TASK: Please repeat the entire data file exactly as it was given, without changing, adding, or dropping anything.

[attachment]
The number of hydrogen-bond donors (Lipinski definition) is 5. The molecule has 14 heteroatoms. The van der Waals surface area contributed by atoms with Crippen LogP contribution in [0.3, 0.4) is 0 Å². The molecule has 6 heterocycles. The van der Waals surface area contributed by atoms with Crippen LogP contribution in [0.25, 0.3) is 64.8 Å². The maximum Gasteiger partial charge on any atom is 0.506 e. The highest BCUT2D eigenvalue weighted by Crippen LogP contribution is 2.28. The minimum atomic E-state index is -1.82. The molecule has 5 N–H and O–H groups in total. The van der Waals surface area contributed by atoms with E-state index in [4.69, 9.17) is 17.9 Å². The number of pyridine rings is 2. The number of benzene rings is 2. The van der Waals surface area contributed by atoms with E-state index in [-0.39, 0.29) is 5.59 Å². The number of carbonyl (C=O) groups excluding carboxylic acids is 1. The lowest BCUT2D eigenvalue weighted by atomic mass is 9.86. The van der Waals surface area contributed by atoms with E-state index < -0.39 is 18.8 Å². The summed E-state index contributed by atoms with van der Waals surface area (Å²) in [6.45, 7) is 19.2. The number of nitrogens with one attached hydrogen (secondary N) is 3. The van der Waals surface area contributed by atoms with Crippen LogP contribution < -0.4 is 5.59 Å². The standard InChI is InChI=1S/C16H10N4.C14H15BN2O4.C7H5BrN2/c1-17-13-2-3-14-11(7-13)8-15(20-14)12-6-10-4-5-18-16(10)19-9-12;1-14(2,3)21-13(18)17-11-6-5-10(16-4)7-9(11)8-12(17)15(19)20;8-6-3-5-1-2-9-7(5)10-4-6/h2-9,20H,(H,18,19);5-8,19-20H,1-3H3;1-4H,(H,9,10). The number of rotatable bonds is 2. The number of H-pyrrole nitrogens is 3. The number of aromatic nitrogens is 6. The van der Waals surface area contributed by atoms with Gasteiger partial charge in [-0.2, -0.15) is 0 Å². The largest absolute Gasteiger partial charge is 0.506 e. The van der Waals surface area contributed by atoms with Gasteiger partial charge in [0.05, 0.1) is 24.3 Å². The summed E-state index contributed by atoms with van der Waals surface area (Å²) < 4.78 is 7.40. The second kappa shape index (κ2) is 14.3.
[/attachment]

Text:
The number of hydrogen-bond donors (Lipinski definition) is 5. The molecule has 14 heteroatoms. The van der Waals surface area contributed by atoms with Crippen LogP contribution in [0.3, 0.4) is 0 Å². The molecule has 6 heterocycles. The van der Waals surface area contributed by atoms with Crippen LogP contribution in [0.25, 0.3) is 64.8 Å². The maximum Gasteiger partial charge on any atom is 0.506 e. The highest BCUT2D eigenvalue weighted by Crippen LogP contribution is 2.28. The minimum atomic E-state index is -1.82. The molecule has 5 N–H and O–H groups in total. The van der Waals surface area contributed by atoms with E-state index in [4.69, 9.17) is 17.9 Å². The number of pyridine rings is 2. The number of benzene rings is 2. The van der Waals surface area contributed by atoms with E-state index in [-0.39, 0.29) is 5.59 Å². The number of carbonyl (C=O) groups excluding carboxylic acids is 1. The lowest BCUT2D eigenvalue weighted by atomic mass is 9.86. The van der Waals surface area contributed by atoms with E-state index < -0.39 is 18.8 Å². The summed E-state index contributed by atoms with van der Waals surface area (Å²) in [6.45, 7) is 19.2. The number of nitrogens with one attached hydrogen (secondary N) is 3. The van der Waals surface area contributed by atoms with Crippen LogP contribution < -0.4 is 5.59 Å². The standard InChI is InChI=1S/C16H10N4.C14H15BN2O4.C7H5BrN2/c1-17-13-2-3-14-11(7-13)8-15(20-14)12-6-10-4-5-18-16(10)19-9-12;1-14(2,3)21-13(18)17-11-6-5-10(16-4)7-9(11)8-12(17)15(19)20;8-6-3-5-1-2-9-7(5)10-4-6/h2-9,20H,(H,18,19);5-8,19-20H,1-3H3;1-4H,(H,9,10). The number of rotatable bonds is 2. The number of H-pyrrole nitrogens is 3. The number of aromatic nitrogens is 6. The van der Waals surface area contributed by atoms with Gasteiger partial charge in [-0.2, -0.15) is 0 Å². The largest absolute Gasteiger partial charge is 0.506 e. The van der Waals surface area contributed by atoms with Gasteiger partial charge in [0.05, 0.1) is 24.3 Å². The summed E-state index contributed by atoms with van der Waals surface area (Å²) < 4.78 is 7.40. The second kappa shape index (κ2) is 14.3.